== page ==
Law for Computer Scientists and other folks (review)

Law for Computer Scientists (pubpub.org)

Recently, a colleague of mine has recommended me this book. At first, I thought it would be a bit like “Law for dummies”, but it turned out to be much better than I actually thought.

The book is about how we, as software engineers, should look at the legal systems. It poses more questions than it actually answers, but it provides a number of great examples.

I sincerely recommend this book. The following parts have captured my attention:

  1. Existence of different types of law and jurisdictions: national, international and supernational. Data and computer programs are perfect examples of different jurisdictions and the fact that different types of laws apply.
  2. What constitutes data, meta-data and sensitive data. In Chapter 5, the authors mention that we cannot process sensitive data very easily, e.g. data about religion, gender, etc. Then, how can we make the systems fair and unbiased if we cannot process this kind of data?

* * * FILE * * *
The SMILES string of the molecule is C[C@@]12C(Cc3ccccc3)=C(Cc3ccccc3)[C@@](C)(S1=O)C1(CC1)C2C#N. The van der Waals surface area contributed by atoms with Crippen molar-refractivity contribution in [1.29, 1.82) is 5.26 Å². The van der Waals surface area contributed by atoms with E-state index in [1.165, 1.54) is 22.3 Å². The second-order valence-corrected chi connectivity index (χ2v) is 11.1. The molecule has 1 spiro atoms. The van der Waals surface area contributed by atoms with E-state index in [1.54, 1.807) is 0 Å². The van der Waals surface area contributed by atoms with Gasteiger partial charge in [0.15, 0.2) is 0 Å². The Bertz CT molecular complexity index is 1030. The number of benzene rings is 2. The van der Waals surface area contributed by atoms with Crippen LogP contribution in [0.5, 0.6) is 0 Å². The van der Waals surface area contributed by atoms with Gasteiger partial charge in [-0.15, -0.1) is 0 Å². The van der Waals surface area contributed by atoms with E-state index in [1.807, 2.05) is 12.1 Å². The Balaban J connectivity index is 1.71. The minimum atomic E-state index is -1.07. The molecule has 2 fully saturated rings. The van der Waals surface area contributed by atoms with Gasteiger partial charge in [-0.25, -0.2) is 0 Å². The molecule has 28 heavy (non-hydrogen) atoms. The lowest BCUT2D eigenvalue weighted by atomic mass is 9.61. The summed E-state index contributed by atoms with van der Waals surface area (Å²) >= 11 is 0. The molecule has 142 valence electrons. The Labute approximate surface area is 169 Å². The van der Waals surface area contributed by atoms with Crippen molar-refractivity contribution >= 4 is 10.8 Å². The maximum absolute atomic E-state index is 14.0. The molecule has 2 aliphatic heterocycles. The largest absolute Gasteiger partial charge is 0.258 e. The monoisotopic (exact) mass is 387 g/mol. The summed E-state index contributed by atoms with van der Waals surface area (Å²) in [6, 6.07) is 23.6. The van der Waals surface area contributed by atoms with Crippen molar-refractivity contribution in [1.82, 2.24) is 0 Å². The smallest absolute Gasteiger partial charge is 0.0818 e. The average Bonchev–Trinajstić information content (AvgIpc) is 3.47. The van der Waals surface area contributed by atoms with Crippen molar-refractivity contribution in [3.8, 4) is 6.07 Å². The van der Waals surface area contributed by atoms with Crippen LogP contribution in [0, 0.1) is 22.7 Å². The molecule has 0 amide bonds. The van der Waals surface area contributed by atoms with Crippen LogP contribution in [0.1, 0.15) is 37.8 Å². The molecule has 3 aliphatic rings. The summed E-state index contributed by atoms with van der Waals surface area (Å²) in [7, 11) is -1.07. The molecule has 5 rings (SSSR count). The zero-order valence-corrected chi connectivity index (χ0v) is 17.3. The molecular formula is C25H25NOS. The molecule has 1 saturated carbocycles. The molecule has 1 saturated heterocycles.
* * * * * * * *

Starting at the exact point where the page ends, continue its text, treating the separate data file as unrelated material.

3. Cybercrimes and how to deal with them. The author provides great examples of legislation that is supposed to help to fight cybercrime.

However, the best is always left for last and this book is no exception. The author provides a great discussion on the future of our legal systems. She does that by discussing the concept of personhood for AI or any other complex system. Although it sounds like a distant future, it is closer than we think. EU has already started to work on this kind of legislation.

Finally, I love the fact that the author brings in the three laws of robotics by Asimov – a real connection to computer science and software engineering.